Results from NASA NEOWISE survey find that more potentially hazardous asteroids, or PHAs, are closely aligned with the plane of our solar system than previous models suggested.
The Face of Beauty
Image of boulders on the surface of the asteroid Dimorphos as seen by DART prior to impact.

Studying Our Solar System

Understanding the planets and small bodies of our solar system helps answer questions about its formation, how it reached its current diverse state, how life evolved on Earth and possibly elsewhere, and what characteristics of the solar system lead to the origins of life.

Inner Solar System

Inner solar system bodies are rocky, unlike the gas and water giant planets of the outer solar system. Rocky planets Mercury, Venus, Earth and Mars are thought to have formed from the accumulation of dust into small planetesimals, then the planetesimals into proto-planets and, finally, the proto-planets into planets. Many details of this sequence are still unknown.

Although Venus, Earth, and Mars are similar, they evolved differently. For example, we know that Mars once had water on its surface, and there are hints that Venus may have, too, but Earth is the only planet known to be habitable.

Rocky planets
Data from VERITAS about the surface and interior of Venus will help scientists make useful comparisons between the four rocky planets of our solar system (Mercury, Venus, Earth, and Mars), as well as rocky exoplanets.

Outer Solar System

The outer solar system consists of four “gas giants”: Jupiter, Saturn, Uranus, and Neptune. These four planets do not have a defined surface. Jupiter and Saturn consist mostly of hydrogen and helium. Uranus and Neptune consist mostly of water, methane, and ammonia, and they are sometimes referred to as the “water giants.”

At a certain point in their atmospheres, the gas on these planets transitions, or condenses, to a liquid state. Jupiter and Saturn probably have rocky cores surrounded by metallic hydrogen. Uranus and Neptune are composed of rock, water, methane, and ammonia, but their outer atmospheres are comprised of hydrogen, which is similar to Jupiter and Saturn.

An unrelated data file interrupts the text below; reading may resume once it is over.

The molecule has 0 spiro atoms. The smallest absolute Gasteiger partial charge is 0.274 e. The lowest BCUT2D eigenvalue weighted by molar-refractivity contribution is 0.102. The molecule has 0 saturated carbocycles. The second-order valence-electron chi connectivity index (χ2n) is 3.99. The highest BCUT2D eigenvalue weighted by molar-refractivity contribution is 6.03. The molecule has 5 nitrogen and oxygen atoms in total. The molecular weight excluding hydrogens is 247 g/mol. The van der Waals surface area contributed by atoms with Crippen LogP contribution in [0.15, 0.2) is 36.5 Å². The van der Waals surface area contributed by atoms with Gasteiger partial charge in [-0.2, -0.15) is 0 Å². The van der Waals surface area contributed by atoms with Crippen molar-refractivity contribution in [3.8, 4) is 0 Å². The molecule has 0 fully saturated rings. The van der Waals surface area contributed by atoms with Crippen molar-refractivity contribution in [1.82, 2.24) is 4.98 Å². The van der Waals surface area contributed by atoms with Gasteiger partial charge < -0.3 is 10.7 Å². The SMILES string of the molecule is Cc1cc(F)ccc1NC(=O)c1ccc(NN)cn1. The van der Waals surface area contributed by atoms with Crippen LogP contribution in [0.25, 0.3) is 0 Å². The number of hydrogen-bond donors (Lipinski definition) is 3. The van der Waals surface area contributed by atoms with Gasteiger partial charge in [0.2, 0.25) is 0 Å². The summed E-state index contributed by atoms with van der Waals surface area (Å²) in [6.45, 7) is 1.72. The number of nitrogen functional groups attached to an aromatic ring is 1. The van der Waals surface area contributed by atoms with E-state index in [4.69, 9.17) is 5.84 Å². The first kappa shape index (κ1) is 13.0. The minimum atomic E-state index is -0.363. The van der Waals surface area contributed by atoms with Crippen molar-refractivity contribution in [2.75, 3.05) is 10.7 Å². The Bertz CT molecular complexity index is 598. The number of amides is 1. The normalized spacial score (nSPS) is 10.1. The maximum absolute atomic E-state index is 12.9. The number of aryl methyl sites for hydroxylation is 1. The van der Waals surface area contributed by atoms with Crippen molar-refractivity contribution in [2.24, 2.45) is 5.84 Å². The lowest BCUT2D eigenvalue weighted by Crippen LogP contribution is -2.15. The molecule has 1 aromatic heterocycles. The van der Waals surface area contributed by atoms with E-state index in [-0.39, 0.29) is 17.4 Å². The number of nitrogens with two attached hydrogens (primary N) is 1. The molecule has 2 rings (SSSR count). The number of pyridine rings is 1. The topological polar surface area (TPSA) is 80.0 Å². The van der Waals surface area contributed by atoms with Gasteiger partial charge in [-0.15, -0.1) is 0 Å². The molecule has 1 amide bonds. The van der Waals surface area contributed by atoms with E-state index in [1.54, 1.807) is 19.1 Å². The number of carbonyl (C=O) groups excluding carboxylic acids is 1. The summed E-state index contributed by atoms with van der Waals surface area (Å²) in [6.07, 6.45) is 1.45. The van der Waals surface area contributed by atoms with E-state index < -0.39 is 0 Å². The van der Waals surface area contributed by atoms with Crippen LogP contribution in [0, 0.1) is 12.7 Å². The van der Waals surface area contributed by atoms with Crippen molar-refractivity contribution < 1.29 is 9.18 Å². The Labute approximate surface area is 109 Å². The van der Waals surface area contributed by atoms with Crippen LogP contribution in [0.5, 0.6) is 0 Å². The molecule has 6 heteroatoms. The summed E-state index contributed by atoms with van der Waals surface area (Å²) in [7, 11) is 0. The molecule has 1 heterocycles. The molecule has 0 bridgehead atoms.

More than 100 moons in total orbit these planets of the outer solar system. Saturn’s ring system is thought to be a pulverized moonlet.

Illustration showing scale of all four giant planet. Jupiter is largest followed by Saturn. Uranus and Neptune are similar in size.
The orbits of all four giant planets of our solar system may have shifted early on, creating the Kuiper Belt while also ejecting lots of other icy objects.

Small Bodies

The small bodies of the solar system include comets, asteroids, objects in the Kuiper Belt and the Oort cloud, small planetary satellites, Triton, Pluto, Charon, and interplanetary dust. Some of these objects are believed to be almost unchanged since the young solar nebula formed our solar system 4.6 billion years ago. Because of this, they may provide insight into the evolution of the planets and other bodies of the solar system.

This image shows comet C/2018 Y1 Iwamoto as imaged in multiple exposures of infrared light by NASA's Near-Earth Object Wide-field Survey Explorer (NEOWISE) space telescope.
Comet C/2018 Y1 Iwamoto as imaged in multiple exposures of infrared light by the NEOWISE space telescope. The infrared images were taken on Feb. 25, 2019, when the comet was about 56 million miles, or 90 million kilometers, from Earth. C/2018 Y1 Iwamoto is a long-period comet originally from the Oort Cloud and coming in near the Sun for the first time in over 1,000 years. Appearing as a string of red dots, this comet can be seen in a series of exposures captured by the spacecraft. Infrared light detected by the 3.4-micron channel is mapped to blue and green, while light from the 4.6-micron channel is mapped to red. In this image, stars show up as blue because they are hotter, whereas the cooler dust around the comet - with a temperature near the freezing point of water - glows red. Movie available at
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